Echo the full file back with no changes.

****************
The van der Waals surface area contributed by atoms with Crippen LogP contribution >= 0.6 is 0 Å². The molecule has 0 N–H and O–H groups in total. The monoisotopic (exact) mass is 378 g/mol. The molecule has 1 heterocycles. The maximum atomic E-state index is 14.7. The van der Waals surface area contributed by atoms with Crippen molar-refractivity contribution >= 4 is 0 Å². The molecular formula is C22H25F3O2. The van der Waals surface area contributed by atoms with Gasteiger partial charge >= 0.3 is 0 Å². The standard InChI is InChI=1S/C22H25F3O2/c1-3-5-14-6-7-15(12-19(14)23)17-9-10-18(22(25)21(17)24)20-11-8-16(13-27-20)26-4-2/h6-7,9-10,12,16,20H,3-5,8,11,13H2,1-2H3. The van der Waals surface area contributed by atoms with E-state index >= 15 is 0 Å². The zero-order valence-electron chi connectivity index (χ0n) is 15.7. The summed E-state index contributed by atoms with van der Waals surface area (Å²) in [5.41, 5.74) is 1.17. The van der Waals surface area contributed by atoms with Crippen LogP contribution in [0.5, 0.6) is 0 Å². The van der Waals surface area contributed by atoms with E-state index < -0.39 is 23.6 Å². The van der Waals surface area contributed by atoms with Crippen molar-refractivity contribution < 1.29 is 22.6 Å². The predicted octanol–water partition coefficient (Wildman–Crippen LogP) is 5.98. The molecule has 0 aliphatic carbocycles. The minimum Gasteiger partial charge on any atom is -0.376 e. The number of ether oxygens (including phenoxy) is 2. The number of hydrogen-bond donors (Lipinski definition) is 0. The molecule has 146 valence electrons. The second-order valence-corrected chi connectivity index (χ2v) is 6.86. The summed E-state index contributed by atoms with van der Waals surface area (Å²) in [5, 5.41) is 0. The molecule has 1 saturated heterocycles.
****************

The van der Waals surface area contributed by atoms with Crippen LogP contribution >= 0.6 is 0 Å². The molecule has 0 N–H and O–H groups in total. The monoisotopic (exact) mass is 378 g/mol. The molecule has 1 heterocycles. The maximum atomic E-state index is 14.7. The van der Waals surface area contributed by atoms with Crippen molar-refractivity contribution >= 4 is 0 Å². The molecular formula is C22H25F3O2. The van der Waals surface area contributed by atoms with Gasteiger partial charge >= 0.3 is 0 Å². The standard InChI is InChI=1S/C22H25F3O2/c1-3-5-14-6-7-15(12-19(14)23)17-9-10-18(22(25)21(17)24)20-11-8-16(13-27-20)26-4-2/h6-7,9-10,12,16,20H,3-5,8,11,13H2,1-2H3. The van der Waals surface area contributed by atoms with E-state index >= 15 is 0 Å². The zero-order valence-electron chi connectivity index (χ0n) is 15.7. The summed E-state index contributed by atoms with van der Waals surface area (Å²) in [5.41, 5.74) is 1.17. The van der Waals surface area contributed by atoms with Crippen LogP contribution in [0.5, 0.6) is 0 Å². The van der Waals surface area contributed by atoms with E-state index < -0.39 is 23.6 Å². The van der Waals surface area contributed by atoms with Crippen molar-refractivity contribution < 1.29 is 22.6 Å². The predicted octanol–water partition coefficient (Wildman–Crippen LogP) is 5.98. The molecule has 0 aliphatic carbocycles. The minimum Gasteiger partial charge on any atom is -0.376 e. The number of ether oxygens (including phenoxy) is 2. The number of hydrogen-bond donors (Lipinski definition) is 0. The molecule has 146 valence electrons. The second-order valence-corrected chi connectivity index (χ2v) is 6.86. The summed E-state index contributed by atoms with van der Waals surface area (Å²) in [5, 5.41) is 0. The molecule has 1 saturated heterocycles.